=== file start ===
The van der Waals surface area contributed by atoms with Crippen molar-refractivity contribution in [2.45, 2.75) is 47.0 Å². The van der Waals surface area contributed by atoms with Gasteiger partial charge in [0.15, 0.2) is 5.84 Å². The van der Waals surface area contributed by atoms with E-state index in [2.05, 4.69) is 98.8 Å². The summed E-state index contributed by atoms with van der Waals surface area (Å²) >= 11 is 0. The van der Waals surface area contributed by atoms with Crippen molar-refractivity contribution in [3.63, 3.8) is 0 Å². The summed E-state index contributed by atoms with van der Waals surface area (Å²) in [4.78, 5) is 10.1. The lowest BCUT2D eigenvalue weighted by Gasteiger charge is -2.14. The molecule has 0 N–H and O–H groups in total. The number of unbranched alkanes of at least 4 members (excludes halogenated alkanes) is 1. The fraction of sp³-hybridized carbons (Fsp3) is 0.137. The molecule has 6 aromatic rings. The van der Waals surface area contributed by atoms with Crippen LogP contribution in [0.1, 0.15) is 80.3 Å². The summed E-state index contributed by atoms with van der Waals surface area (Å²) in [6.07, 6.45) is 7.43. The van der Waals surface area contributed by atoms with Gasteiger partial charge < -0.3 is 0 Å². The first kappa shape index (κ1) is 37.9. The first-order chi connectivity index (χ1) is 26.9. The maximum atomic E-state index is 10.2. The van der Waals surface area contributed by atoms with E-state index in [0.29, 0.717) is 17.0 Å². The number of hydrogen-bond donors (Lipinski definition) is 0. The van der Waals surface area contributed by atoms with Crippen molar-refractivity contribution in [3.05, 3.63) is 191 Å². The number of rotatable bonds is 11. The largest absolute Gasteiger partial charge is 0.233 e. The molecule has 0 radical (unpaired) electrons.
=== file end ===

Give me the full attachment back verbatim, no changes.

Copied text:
The van der Waals surface area contributed by atoms with Crippen molar-refractivity contribution in [2.45, 2.75) is 47.0 Å². The van der Waals surface area contributed by atoms with Gasteiger partial charge in [0.15, 0.2) is 5.84 Å². The van der Waals surface area contributed by atoms with E-state index in [2.05, 4.69) is 98.8 Å². The summed E-state index contributed by atoms with van der Waals surface area (Å²) >= 11 is 0. The van der Waals surface area contributed by atoms with Crippen molar-refractivity contribution in [3.63, 3.8) is 0 Å². The summed E-state index contributed by atoms with van der Waals surface area (Å²) in [4.78, 5) is 10.1. The lowest BCUT2D eigenvalue weighted by Gasteiger charge is -2.14. The molecule has 0 N–H and O–H groups in total. The number of unbranched alkanes of at least 4 members (excludes halogenated alkanes) is 1. The fraction of sp³-hybridized carbons (Fsp3) is 0.137. The molecule has 6 aromatic rings. The van der Waals surface area contributed by atoms with Crippen LogP contribution in [0.1, 0.15) is 80.3 Å². The summed E-state index contributed by atoms with van der Waals surface area (Å²) in [6.07, 6.45) is 7.43. The van der Waals surface area contributed by atoms with Gasteiger partial charge < -0.3 is 0 Å². The first kappa shape index (κ1) is 37.9. The first-order chi connectivity index (χ1) is 26.9. The maximum atomic E-state index is 10.2. The van der Waals surface area contributed by atoms with E-state index in [0.29, 0.717) is 17.0 Å². The number of hydrogen-bond donors (Lipinski definition) is 0. The van der Waals surface area contributed by atoms with Crippen molar-refractivity contribution in [3.05, 3.63) is 191 Å². The number of rotatable bonds is 11. The largest absolute Gasteiger partial charge is 0.233 e. The molecule has 0 radical (unpaired) electrons.